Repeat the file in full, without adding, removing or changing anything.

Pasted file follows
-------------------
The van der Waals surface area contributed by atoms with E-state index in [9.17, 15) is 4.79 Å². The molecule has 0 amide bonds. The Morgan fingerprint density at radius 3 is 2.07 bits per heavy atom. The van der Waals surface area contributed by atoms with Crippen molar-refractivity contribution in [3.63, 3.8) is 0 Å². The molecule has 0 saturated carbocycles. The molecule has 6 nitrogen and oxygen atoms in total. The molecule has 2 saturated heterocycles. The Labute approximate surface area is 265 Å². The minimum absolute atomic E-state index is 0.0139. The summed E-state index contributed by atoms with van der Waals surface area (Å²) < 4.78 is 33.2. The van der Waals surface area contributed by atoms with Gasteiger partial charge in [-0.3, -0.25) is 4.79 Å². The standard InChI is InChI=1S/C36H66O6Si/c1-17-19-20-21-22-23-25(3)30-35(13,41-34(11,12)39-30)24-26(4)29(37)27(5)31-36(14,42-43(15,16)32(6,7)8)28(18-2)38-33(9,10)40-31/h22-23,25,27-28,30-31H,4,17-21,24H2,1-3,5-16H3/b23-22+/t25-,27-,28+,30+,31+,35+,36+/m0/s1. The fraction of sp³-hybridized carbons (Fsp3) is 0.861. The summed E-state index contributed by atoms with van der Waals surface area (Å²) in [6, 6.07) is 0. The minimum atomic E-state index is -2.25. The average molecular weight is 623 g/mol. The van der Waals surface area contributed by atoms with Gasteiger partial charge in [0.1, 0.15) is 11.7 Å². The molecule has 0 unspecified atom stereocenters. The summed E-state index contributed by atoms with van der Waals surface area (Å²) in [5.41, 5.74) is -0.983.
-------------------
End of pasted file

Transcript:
The van der Waals surface area contributed by atoms with E-state index in [9.17, 15) is 4.79 Å². The molecule has 0 amide bonds. The Morgan fingerprint density at radius 3 is 2.07 bits per heavy atom. The van der Waals surface area contributed by atoms with Crippen molar-refractivity contribution in [3.63, 3.8) is 0 Å². The molecule has 0 saturated carbocycles. The molecule has 6 nitrogen and oxygen atoms in total. The molecule has 2 saturated heterocycles. The Labute approximate surface area is 265 Å². The minimum absolute atomic E-state index is 0.0139. The summed E-state index contributed by atoms with van der Waals surface area (Å²) < 4.78 is 33.2. The van der Waals surface area contributed by atoms with Gasteiger partial charge in [-0.3, -0.25) is 4.79 Å². The standard InChI is InChI=1S/C36H66O6Si/c1-17-19-20-21-22-23-25(3)30-35(13,41-34(11,12)39-30)24-26(4)29(37)27(5)31-36(14,42-43(15,16)32(6,7)8)28(18-2)38-33(9,10)40-31/h22-23,25,27-28,30-31H,4,17-21,24H2,1-3,5-16H3/b23-22+/t25-,27-,28+,30+,31+,35+,36+/m0/s1. The fraction of sp³-hybridized carbons (Fsp3) is 0.861. The summed E-state index contributed by atoms with van der Waals surface area (Å²) in [6, 6.07) is 0. The minimum atomic E-state index is -2.25. The average molecular weight is 623 g/mol. The van der Waals surface area contributed by atoms with Gasteiger partial charge in [0.1, 0.15) is 11.7 Å². The molecule has 0 unspecified atom stereocenters. The summed E-state index contributed by atoms with van der Waals surface area (Å²) in [5.41, 5.74) is -0.983.